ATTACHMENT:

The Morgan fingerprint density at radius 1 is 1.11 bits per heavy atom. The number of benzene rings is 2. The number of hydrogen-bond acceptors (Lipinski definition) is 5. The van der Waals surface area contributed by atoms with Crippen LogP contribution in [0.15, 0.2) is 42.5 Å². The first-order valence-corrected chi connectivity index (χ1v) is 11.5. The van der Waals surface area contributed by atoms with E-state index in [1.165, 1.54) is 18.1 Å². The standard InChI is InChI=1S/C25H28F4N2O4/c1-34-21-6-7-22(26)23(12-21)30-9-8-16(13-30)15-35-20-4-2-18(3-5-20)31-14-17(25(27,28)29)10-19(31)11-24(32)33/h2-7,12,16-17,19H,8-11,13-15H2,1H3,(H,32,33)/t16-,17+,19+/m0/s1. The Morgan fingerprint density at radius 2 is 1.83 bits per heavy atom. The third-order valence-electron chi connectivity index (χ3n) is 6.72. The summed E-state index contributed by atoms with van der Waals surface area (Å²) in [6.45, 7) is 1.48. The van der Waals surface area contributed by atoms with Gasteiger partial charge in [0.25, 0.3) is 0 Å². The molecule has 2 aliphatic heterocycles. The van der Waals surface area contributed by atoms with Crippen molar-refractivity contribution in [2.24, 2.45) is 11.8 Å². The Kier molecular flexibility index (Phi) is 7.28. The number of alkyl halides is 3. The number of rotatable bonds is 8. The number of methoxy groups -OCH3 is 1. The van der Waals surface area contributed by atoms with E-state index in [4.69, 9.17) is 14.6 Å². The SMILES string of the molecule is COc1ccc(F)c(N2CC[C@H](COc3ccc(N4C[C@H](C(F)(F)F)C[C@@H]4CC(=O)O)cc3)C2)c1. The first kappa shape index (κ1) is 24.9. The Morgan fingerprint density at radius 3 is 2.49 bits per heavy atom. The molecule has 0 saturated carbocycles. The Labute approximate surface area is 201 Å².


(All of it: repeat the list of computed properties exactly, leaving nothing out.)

The Morgan fingerprint density at radius 1 is 1.11 bits per heavy atom. The number of benzene rings is 2. The number of hydrogen-bond acceptors (Lipinski definition) is 5. The van der Waals surface area contributed by atoms with Crippen LogP contribution in [0.15, 0.2) is 42.5 Å². The first-order valence-corrected chi connectivity index (χ1v) is 11.5. The van der Waals surface area contributed by atoms with E-state index in [1.165, 1.54) is 18.1 Å². The standard InChI is InChI=1S/C25H28F4N2O4/c1-34-21-6-7-22(26)23(12-21)30-9-8-16(13-30)15-35-20-4-2-18(3-5-20)31-14-17(25(27,28)29)10-19(31)11-24(32)33/h2-7,12,16-17,19H,8-11,13-15H2,1H3,(H,32,33)/t16-,17+,19+/m0/s1. The Morgan fingerprint density at radius 2 is 1.83 bits per heavy atom. The third-order valence-electron chi connectivity index (χ3n) is 6.72. The summed E-state index contributed by atoms with van der Waals surface area (Å²) in [6.45, 7) is 1.48. The van der Waals surface area contributed by atoms with Gasteiger partial charge in [0.25, 0.3) is 0 Å². The molecule has 2 aliphatic heterocycles. The van der Waals surface area contributed by atoms with Crippen molar-refractivity contribution in [2.24, 2.45) is 11.8 Å². The Kier molecular flexibility index (Phi) is 7.28. The number of alkyl halides is 3. The number of rotatable bonds is 8. The number of methoxy groups -OCH3 is 1. The van der Waals surface area contributed by atoms with E-state index in [4.69, 9.17) is 14.6 Å². The SMILES string of the molecule is COc1ccc(F)c(N2CC[C@H](COc3ccc(N4C[C@H](C(F)(F)F)C[C@@H]4CC(=O)O)cc3)C2)c1. The first kappa shape index (κ1) is 24.9. The Morgan fingerprint density at radius 3 is 2.49 bits per heavy atom. The molecule has 0 saturated carbocycles. The Labute approximate surface area is 201 Å².